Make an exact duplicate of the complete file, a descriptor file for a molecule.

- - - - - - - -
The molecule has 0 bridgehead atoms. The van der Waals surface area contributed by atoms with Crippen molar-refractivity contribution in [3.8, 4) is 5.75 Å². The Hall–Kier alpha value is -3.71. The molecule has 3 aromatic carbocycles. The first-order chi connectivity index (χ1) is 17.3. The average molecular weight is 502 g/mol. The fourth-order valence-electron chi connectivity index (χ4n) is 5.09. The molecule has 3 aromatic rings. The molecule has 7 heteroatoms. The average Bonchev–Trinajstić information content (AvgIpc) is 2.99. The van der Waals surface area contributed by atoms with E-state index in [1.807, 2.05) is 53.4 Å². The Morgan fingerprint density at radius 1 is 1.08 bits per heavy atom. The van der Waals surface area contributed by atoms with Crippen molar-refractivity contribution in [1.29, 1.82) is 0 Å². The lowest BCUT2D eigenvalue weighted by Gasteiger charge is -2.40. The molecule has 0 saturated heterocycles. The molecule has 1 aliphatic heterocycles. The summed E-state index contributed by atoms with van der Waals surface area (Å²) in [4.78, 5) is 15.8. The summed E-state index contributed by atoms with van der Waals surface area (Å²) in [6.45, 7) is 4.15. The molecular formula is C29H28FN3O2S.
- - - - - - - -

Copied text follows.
The molecule has 0 bridgehead atoms. The van der Waals surface area contributed by atoms with Crippen molar-refractivity contribution in [3.8, 4) is 5.75 Å². The Hall–Kier alpha value is -3.71. The molecule has 3 aromatic carbocycles. The first-order chi connectivity index (χ1) is 17.3. The average molecular weight is 502 g/mol. The fourth-order valence-electron chi connectivity index (χ4n) is 5.09. The molecule has 3 aromatic rings. The molecule has 7 heteroatoms. The average Bonchev–Trinajstić information content (AvgIpc) is 2.99. The van der Waals surface area contributed by atoms with E-state index in [1.807, 2.05) is 53.4 Å². The Morgan fingerprint density at radius 1 is 1.08 bits per heavy atom. The van der Waals surface area contributed by atoms with Crippen molar-refractivity contribution in [1.29, 1.82) is 0 Å². The lowest BCUT2D eigenvalue weighted by Gasteiger charge is -2.40. The molecule has 0 saturated heterocycles. The molecule has 1 aliphatic heterocycles. The summed E-state index contributed by atoms with van der Waals surface area (Å²) in [4.78, 5) is 15.8. The summed E-state index contributed by atoms with van der Waals surface area (Å²) in [6.45, 7) is 4.15. The molecular formula is C29H28FN3O2S.